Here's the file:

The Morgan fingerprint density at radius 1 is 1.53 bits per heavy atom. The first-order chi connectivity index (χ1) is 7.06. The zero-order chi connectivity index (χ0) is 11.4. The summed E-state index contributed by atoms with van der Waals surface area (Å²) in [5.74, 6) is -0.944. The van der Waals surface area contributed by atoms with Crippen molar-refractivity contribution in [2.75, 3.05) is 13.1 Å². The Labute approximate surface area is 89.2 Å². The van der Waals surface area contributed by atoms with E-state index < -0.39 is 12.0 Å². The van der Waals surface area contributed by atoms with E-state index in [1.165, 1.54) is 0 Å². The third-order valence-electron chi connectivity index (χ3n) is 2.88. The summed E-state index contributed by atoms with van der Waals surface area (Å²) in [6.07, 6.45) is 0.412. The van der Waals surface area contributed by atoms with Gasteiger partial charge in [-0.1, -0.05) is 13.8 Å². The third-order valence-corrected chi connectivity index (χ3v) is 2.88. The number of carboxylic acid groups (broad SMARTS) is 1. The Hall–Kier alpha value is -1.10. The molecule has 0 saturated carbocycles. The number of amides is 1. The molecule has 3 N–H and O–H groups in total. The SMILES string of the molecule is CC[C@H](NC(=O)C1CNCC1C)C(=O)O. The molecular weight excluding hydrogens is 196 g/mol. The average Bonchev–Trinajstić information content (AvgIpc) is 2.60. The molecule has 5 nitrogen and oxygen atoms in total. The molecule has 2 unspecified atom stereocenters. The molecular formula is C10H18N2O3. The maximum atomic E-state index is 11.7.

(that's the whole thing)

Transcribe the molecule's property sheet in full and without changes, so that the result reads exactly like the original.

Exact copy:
The Morgan fingerprint density at radius 1 is 1.53 bits per heavy atom. The first-order chi connectivity index (χ1) is 7.06. The zero-order chi connectivity index (χ0) is 11.4. The summed E-state index contributed by atoms with van der Waals surface area (Å²) in [5.74, 6) is -0.944. The van der Waals surface area contributed by atoms with Crippen molar-refractivity contribution in [2.75, 3.05) is 13.1 Å². The Labute approximate surface area is 89.2 Å². The van der Waals surface area contributed by atoms with E-state index < -0.39 is 12.0 Å². The van der Waals surface area contributed by atoms with E-state index in [1.165, 1.54) is 0 Å². The third-order valence-electron chi connectivity index (χ3n) is 2.88. The summed E-state index contributed by atoms with van der Waals surface area (Å²) in [6.07, 6.45) is 0.412. The van der Waals surface area contributed by atoms with Gasteiger partial charge in [-0.1, -0.05) is 13.8 Å². The third-order valence-corrected chi connectivity index (χ3v) is 2.88. The number of carboxylic acid groups (broad SMARTS) is 1. The Hall–Kier alpha value is -1.10. The molecule has 0 saturated carbocycles. The number of amides is 1. The molecule has 3 N–H and O–H groups in total. The SMILES string of the molecule is CC[C@H](NC(=O)C1CNCC1C)C(=O)O. The molecular weight excluding hydrogens is 196 g/mol. The average Bonchev–Trinajstić information content (AvgIpc) is 2.60. The molecule has 5 nitrogen and oxygen atoms in total. The molecule has 2 unspecified atom stereocenters. The molecular formula is C10H18N2O3. The maximum atomic E-state index is 11.7.